The United Kingdom made the official presentation in Geneva before the 18th meeting of the States parties Antipersonnel mine ban Convention of the successful Falkland Islands Demining, an eleven-year program which culminated in the clearance of 122 minefields, and was celebrated by the Islands' community last Saturday 14 November.
Aidan Liddle, UK Permanent Representative to the Conference on Disarmament delivered the following statement under agenda iteam 9(b) - Clearing mined areas and mine risk education and reduction: conclusions and recommendations related to the mandate of the committee on article 5 implementation,
As this is the first time my delegation has taken the floor, let me begin by thanking you for your astute leadership this year in exceptionally difficult circumstances.
For nearly two decades, the United Kingdom has provided regular updates to the Convention on our progress to clear the Falkland Islands, the only part of UK territory contaminated with mines. I am proud to announce today that clearance operations concluded on Saturday 14 November. The UK and its overseas territories are now free of anti-personnel mines.
The UK has thus fulfilled its obligations under Article 5 of the Convention. In line with Action 25 of the Oslo Action Plan, we will shortly submit a voluntary declaration of completion.
While the Convention entered into force for the UK in 1999, clearance operations in the Falkland Islands could not begin until we had determined the scale and complexities of the task ahead. This commenced with a six-year Joint Feasibility study with Argentina, completed in 2007. This comprehensive study allowed us to fully appreciate the environmental, technical, and logistical constraints we would be up against. This included considering the most effective methods to access mines in challenging locations such as in very remote areas, buried under 10-metre high sand dunes or in swampy peat.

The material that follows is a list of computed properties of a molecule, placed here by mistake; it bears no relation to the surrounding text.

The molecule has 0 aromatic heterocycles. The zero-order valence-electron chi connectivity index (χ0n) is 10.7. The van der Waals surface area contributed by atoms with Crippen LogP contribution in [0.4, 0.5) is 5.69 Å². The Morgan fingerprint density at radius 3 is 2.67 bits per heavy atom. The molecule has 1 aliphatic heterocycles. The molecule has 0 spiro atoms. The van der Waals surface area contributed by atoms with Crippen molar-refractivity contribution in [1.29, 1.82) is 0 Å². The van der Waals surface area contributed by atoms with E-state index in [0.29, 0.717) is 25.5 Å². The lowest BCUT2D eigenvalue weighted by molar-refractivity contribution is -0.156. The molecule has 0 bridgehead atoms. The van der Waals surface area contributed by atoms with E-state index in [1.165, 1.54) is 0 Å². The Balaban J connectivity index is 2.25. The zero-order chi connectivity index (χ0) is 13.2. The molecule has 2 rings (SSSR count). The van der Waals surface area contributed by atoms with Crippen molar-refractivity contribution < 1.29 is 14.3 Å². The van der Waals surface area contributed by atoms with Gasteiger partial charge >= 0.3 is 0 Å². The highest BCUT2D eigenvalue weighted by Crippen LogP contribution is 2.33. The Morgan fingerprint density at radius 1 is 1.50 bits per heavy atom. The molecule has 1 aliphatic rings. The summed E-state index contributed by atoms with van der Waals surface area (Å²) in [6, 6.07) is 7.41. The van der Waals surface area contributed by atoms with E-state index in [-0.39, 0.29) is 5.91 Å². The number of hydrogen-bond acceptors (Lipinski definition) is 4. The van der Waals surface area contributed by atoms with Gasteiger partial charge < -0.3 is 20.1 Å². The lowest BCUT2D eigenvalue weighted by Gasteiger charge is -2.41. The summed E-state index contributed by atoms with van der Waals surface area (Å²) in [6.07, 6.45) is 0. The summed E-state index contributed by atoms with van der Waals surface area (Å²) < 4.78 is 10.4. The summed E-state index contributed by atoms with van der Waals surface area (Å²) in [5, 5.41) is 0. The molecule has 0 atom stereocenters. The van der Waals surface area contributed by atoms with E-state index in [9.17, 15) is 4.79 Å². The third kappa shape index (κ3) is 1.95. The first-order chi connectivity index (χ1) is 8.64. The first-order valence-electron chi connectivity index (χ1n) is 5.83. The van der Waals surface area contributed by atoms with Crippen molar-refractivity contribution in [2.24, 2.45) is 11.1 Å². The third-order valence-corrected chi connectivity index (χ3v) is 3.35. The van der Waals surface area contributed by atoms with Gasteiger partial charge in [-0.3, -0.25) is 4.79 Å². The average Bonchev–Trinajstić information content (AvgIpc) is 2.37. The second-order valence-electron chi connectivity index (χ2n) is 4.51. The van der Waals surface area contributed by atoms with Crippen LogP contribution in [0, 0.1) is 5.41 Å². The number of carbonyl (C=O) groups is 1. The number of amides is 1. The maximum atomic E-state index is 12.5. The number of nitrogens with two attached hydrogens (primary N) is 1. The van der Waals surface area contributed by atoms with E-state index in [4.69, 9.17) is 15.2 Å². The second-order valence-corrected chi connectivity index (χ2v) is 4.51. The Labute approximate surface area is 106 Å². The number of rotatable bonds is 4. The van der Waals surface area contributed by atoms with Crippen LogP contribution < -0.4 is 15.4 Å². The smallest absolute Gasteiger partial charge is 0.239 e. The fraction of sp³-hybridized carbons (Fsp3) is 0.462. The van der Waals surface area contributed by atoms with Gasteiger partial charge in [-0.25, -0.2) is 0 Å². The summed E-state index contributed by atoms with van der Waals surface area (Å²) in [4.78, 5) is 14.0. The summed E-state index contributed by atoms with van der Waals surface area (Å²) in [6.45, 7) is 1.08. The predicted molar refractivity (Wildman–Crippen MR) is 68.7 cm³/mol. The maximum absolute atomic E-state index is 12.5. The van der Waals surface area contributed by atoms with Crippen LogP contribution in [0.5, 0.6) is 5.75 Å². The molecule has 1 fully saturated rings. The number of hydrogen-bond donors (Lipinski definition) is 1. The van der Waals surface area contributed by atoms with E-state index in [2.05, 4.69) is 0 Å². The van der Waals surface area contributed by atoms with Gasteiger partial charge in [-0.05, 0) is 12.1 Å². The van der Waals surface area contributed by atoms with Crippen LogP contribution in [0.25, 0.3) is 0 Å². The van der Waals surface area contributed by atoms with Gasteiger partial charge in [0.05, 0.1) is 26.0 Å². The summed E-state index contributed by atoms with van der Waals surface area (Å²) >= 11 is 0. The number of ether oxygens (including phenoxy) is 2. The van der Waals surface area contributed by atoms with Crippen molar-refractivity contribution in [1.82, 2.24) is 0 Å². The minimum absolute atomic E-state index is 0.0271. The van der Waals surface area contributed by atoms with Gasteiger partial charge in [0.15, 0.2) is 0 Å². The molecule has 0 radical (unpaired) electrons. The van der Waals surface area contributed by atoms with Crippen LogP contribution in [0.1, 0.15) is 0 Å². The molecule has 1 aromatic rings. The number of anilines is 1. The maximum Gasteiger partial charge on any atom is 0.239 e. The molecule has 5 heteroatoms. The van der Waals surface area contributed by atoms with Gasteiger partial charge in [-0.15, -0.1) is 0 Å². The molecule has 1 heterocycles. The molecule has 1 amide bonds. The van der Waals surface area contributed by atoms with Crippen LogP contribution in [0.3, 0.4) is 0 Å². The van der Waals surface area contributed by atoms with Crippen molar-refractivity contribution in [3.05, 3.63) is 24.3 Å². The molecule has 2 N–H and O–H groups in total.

Clearance operations began in 2008 by testing the approach to search for and then remove mines in three areas. The lessons learned from this first operation gave us the confidence to expand the Programme, eventually culminating in the clearance of 122 minefields. Over the course of the Programme, our skilled team built invaluable experience working in unpredictable weather and tackling difficult terrain, developing creative solutions to manage the technical and physical challenges they faced. Indeed, the clearance management processes implemented on the Falklands have informed the universal International Mine Action Standards.
11 years later, we have now released over 23 million square metres of land back to the Falkland Islands community. We are deeply grateful to our diligent international team who have worked tirelessly since the inception of the Programme to ensure the Falkland Islands are now safe.
We are pleased that our Falklands Demining programme team will be joining us virtually on Friday at our side event to discuss the methodologies, best practices and lessons learned on this Programme. We hope the knowledge and insight we have gained will contribute to our shared ambition for a mine-free world by 2025.
Thank you, Mr President.